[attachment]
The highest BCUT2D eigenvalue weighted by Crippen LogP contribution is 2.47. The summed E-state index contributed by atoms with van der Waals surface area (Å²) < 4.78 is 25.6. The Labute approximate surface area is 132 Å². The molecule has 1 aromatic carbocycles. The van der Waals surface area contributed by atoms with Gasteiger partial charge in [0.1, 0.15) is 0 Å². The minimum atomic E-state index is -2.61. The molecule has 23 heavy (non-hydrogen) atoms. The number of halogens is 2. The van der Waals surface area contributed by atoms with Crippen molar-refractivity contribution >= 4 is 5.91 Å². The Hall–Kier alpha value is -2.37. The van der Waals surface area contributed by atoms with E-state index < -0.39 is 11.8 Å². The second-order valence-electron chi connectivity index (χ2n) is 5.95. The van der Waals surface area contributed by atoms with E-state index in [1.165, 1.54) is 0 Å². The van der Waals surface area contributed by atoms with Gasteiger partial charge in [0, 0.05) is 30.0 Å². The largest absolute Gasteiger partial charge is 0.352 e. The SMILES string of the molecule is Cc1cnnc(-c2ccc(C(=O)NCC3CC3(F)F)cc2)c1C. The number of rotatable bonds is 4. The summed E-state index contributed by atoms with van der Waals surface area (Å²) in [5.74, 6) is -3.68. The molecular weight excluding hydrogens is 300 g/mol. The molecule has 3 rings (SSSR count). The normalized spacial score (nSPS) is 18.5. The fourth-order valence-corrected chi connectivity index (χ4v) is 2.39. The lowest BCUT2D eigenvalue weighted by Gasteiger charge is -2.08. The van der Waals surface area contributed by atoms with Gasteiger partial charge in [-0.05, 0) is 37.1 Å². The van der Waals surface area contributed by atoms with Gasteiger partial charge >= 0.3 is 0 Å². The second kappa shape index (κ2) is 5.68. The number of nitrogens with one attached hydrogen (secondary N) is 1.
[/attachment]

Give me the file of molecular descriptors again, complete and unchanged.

The highest BCUT2D eigenvalue weighted by Crippen LogP contribution is 2.47. The summed E-state index contributed by atoms with van der Waals surface area (Å²) < 4.78 is 25.6. The Labute approximate surface area is 132 Å². The molecule has 1 aromatic carbocycles. The van der Waals surface area contributed by atoms with Gasteiger partial charge in [0.1, 0.15) is 0 Å². The minimum atomic E-state index is -2.61. The molecule has 23 heavy (non-hydrogen) atoms. The number of halogens is 2. The van der Waals surface area contributed by atoms with Crippen molar-refractivity contribution >= 4 is 5.91 Å². The Hall–Kier alpha value is -2.37. The van der Waals surface area contributed by atoms with E-state index < -0.39 is 11.8 Å². The second-order valence-electron chi connectivity index (χ2n) is 5.95. The van der Waals surface area contributed by atoms with E-state index in [1.165, 1.54) is 0 Å². The van der Waals surface area contributed by atoms with Gasteiger partial charge in [0, 0.05) is 30.0 Å². The largest absolute Gasteiger partial charge is 0.352 e. The SMILES string of the molecule is Cc1cnnc(-c2ccc(C(=O)NCC3CC3(F)F)cc2)c1C. The number of rotatable bonds is 4. The summed E-state index contributed by atoms with van der Waals surface area (Å²) in [5.74, 6) is -3.68. The molecular weight excluding hydrogens is 300 g/mol. The molecule has 3 rings (SSSR count). The normalized spacial score (nSPS) is 18.5. The fourth-order valence-corrected chi connectivity index (χ4v) is 2.39. The lowest BCUT2D eigenvalue weighted by Gasteiger charge is -2.08. The van der Waals surface area contributed by atoms with Gasteiger partial charge in [-0.05, 0) is 37.1 Å². The van der Waals surface area contributed by atoms with Gasteiger partial charge >= 0.3 is 0 Å². The second kappa shape index (κ2) is 5.68. The number of nitrogens with one attached hydrogen (secondary N) is 1.